The other day, I was reviewing a Loan Disclosure Note for one of my client’s private student loans. The disclosure note has important information about a loan’s initial disbursement amount, the interest rate, the estimated finance charge (the amount of interest that accrues over the life of the loan), and the estimated total amount of payments that will be made once the loan is paid off. The requested amount for this particular loan was $30,000. Added to that amount were initial origination fees and finance charges, which brought the total initial disbursement amount to about $33,000. At an interest rate of around 11%, the Note estimated that the total amount of interest that would accumulate over the 20-year repayment period would be $101,000. At the conclusion of the 20-year repayment period, when the borrower will have paid off the loan, the total amount repaid would be somewhere around $131,000.
$131,000. To pay off a $30,000 loan.
I’m so used to these numbers as a student loan attorney that sometimes the absolute absurdity of this doesn’t really strike me. But I just had to stop and think about the ridiculousness of these numbers. $131,000, to pay off $30,000. Why does this happen? How is this fair? Well, it happens because of interest accrual, and while it’s not fair, it’s currently the way things are in the student loan world (at least here in the USA). This is very much “the norm.”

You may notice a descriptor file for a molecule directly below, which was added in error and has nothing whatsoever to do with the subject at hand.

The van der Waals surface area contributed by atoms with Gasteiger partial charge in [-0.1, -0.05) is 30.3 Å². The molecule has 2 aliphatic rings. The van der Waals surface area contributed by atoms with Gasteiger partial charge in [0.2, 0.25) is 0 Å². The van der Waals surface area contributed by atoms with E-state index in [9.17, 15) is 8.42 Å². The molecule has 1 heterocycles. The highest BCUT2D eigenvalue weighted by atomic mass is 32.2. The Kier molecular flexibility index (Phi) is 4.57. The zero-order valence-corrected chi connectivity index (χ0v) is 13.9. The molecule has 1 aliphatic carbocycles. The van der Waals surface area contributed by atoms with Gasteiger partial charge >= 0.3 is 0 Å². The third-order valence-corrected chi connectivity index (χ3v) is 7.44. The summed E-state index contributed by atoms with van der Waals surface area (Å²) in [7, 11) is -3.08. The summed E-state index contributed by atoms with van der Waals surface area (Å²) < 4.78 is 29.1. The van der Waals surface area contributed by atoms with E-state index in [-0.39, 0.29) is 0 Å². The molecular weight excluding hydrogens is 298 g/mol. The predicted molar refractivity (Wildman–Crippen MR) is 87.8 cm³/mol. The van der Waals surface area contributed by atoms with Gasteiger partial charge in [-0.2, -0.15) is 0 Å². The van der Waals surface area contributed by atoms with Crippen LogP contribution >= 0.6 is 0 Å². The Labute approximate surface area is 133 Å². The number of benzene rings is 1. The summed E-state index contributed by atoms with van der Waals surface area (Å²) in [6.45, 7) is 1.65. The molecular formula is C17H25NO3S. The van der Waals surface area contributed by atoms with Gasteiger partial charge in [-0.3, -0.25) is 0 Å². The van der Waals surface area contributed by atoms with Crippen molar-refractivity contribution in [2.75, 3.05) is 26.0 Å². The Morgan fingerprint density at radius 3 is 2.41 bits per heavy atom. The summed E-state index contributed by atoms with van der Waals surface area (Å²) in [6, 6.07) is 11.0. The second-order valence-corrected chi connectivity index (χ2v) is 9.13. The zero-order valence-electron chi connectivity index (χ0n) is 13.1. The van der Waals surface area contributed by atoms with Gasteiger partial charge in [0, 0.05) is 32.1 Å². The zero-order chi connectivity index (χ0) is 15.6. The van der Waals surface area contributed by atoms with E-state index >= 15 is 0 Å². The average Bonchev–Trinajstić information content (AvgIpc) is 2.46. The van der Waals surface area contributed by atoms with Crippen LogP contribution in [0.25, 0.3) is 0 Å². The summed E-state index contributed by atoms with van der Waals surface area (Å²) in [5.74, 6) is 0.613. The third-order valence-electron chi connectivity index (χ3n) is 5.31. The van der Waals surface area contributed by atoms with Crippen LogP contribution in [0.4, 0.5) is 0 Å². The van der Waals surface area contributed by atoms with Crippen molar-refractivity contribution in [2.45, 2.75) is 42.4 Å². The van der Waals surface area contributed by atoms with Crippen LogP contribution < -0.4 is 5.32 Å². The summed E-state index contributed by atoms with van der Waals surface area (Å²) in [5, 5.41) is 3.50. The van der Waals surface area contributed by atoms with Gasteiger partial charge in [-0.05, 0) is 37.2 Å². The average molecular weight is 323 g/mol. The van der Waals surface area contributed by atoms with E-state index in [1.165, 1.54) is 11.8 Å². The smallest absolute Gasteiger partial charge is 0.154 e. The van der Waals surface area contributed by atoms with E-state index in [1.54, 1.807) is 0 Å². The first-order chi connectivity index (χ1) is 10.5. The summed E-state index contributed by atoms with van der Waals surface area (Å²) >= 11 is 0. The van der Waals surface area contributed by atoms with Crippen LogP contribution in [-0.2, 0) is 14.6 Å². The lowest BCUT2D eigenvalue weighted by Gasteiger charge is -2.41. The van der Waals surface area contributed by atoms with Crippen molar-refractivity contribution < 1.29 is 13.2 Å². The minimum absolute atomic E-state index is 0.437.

This is not an isolated case, either, and the problem is not limited to private student loans. According to federal budget documents, the federal government received $42.5 billion dollars in profits from federal student loans during the last fiscal year alone (check out this article for a good summary). It makes sense, when you consider the following:
Let’s say a borrower takes out $50,000 in federal student loans at a 6.8% interest rate (fairly standard overall, although higher than the current rates). Let’s say the loan is unsubsidized, so interest accrues while the borrower is in school for four years. This brings the loan balance total to about $65,000 by the time the loan enters repayment.
- On a Standard 10-year repayment plan, the borrower will pay nearly $90,000 in total payments to repay the loan in full.
- If the borrower is on an Extended 25-year plan, he will have lower monthly payments, but will pay over $135,000 to repay the loan in full by the conclusion of the 25-year repayment period.
This of course does not factor in periods of forbearance or default, which would substantially increase the total amount to be repaid even further. Either way, we’re talking at least a $40,000-$80,000 profit from a $50,000 loan. Mind-blowing.
This is the situation that millions of borrowers find themselves in, and while they struggle to make their payments and stay afloat, private and federal lenders reap enormous profits.